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Focus Flexability Exercise

Photo by Santi Vedrí on Unsplash

Focus Flexability Exercise

Photo by Santi Vedrí on Unsplash

Focus Flexability Exercise

Photo by Santi Vedrí on Unsplash

There are many different developmental vision problems that can cause problems with reading and writing. One for children who seem to write well but take forever in coping something from the board is related to focusing from near point to far point. Their eyes do not adjust well and their focus abilities are not very flexible.

This type of problem is not to be confused with individuals who are nearsighted. Many children today will become nearsighted while they are in school. These are children who once could copy things from the board and now are unable to because they cannot see the board. A prescription of glasses or contact lenses will usually correct the problem.

Children with focus flexibility issues can see the board and their paper just fine. However, when they have to go back and forth, they have a difficult time. They will often have their homework assignments incomplete because they did not have enough time to copy down the assignment, yet everyone else in the class was able to copy it down.

The other thing to rule out is an Attention Deficit Disorder. These children are easily distracted and were unable to maintain enough focus to be able to write everything down. These children may benefit from the Focus Flexibility exercise as well (especially if the use of a metronome (actual or digital) is introduced).

This exercise should not be used with children who are nearsighted or farsighted without their glasses.

Two special materials and a metronome will be needed for this exercise. The first item will be a pattern with letters and part of it will need to be cut out. The pattern is glued or tapped to card stock (e.g., file folder). The top center part needs to be cut out so that the participant can hold up the pattern and look through the cut out area to a chart on the wall (second special material). There are two sheets of each but printed in different font sizes. Choose font size best for your child. Older children may need to start off with the larger font until mastery has been achieved. The third piece of equipment is a metronome (actual or digital).

Step by Step Instructions: Focus Flexability Exercise.

1. Have your materials ready. The chart with the window should be built and the other chart placed on a wall. The child should sit about the same distance from the wall chart as he or she does from the board in the classroom. The metronome is set for a (slow speed 50 to 60 beats per minute, lower if necessary).

2. The participant holds the large print chart with the open area at the correct near point distance (the length that is equal from the second knuckle of the middle finger to the elbow). The participant reads and calls out a letter to the beat of the metronome from the hand chart and then looks through the opening and calls out a letter from the large print wall chart. Without missing a beat, the participant calls out a letter from the hand chart and then another from the wall chart, back and forth until all the letters have been called out from each chart.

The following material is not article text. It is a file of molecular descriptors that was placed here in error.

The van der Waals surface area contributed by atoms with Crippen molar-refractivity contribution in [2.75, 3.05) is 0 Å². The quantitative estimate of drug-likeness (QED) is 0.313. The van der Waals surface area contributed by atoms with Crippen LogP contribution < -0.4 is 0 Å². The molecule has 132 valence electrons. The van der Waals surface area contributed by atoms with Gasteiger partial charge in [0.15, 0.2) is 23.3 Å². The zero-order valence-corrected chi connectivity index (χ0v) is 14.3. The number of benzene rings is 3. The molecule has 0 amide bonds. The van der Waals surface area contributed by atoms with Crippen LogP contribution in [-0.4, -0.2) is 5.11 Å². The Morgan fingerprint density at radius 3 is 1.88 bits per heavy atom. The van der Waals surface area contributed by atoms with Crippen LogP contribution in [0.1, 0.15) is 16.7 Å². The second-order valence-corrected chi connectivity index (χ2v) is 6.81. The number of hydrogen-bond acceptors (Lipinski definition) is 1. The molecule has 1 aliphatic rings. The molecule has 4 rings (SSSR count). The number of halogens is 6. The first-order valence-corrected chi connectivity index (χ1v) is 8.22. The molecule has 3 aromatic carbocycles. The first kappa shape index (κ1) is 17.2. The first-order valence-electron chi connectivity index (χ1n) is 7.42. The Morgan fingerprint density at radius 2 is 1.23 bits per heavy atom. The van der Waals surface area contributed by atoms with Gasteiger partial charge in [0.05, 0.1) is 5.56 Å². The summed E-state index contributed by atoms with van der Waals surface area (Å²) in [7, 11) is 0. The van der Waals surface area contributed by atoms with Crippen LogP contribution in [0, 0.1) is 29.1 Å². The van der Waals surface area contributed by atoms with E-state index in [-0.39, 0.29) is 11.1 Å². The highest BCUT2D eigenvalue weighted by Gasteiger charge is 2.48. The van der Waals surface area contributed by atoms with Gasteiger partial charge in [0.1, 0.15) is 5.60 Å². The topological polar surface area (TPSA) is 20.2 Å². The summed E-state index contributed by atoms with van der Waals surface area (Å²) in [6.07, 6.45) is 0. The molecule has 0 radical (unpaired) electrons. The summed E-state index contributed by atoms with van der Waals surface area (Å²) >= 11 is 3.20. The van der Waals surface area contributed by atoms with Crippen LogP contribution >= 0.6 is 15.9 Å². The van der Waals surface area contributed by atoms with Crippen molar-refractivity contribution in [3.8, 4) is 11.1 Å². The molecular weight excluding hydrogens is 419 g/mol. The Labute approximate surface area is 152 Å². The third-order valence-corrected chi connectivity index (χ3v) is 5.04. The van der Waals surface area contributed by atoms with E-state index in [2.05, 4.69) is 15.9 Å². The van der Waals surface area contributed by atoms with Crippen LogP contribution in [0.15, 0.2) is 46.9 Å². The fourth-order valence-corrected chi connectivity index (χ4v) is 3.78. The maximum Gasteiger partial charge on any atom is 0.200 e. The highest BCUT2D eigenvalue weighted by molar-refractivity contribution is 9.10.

3. The participant should do the best they can for about five minutes. Then they can quit for the day. This procedure is repeated daily until mastery has been reached. Mastery is defined as being able to call out correctly the letters from both charts at a relatively high speed on the metronome.

4. Once mastery has been achieved on the large print, both charts are exchanged for the charts with the smaller print. Continue working on this exercise for about five minutes a day, every day (about 6 days out of the week), until mastery has been achieved with the smaller print charts.

5. Steps 2 and 3 are repeated, but this time instead of calling out the letters, the child writes them down. The child holds the near point chart in her/his non dominate hand so they can write with their dominate hand. The metronome is set for a low speed and the speed is increased over time until mastery has been reached at a relatively quick beat (e.g., 90 to 100 beats per minute). Only work for about 5 minutes per day.

6. When mastery has been reached of step five, use the charts with the smaller print. Continue to work towards mastery.

7. Put the hand chart on the table or desk the child is writing at and continue having the child write a letter from the desk chart, followed by the wall chart, followed by the deck chart, etc without missing a beat of the metronome. Mastery is achieved when at a relatively high speed, the participant is able to write all the letters from both charts without missing a beat. By this time the participant should be at age level in coping things from the chalk or smart board at school.

Exercise:Focus Flexability Exercise.

Time: about 5 minutes.

Recommended Frequency: once a day, 5 or 6 days a week until step 7 has been mastered.

Materials Needed: Two sets of charts, two of which have been pasted to card stock and cut out, a metronome (actual or digital).

Pretest Assessment: participant with glasses (not nearsighted or farsighted as corrected by the glasses), or participant without glasses and not being nearsighted or farsighted, has difficulty coping things from the board at school.

Mastery: the child can do step 7 at a relatively fast rate on the metronome (e.g., 100 beats per minute).

Additional comments: It is best to have the child checked by a developmental optometrist. If significant problems exist, it is likely that the developmental optometrist will have additional exercises for the participant to do. Make sure the child can see and read the letters on the wall chart. This exercise is useless if the child cannot read the letters on the wall chart.

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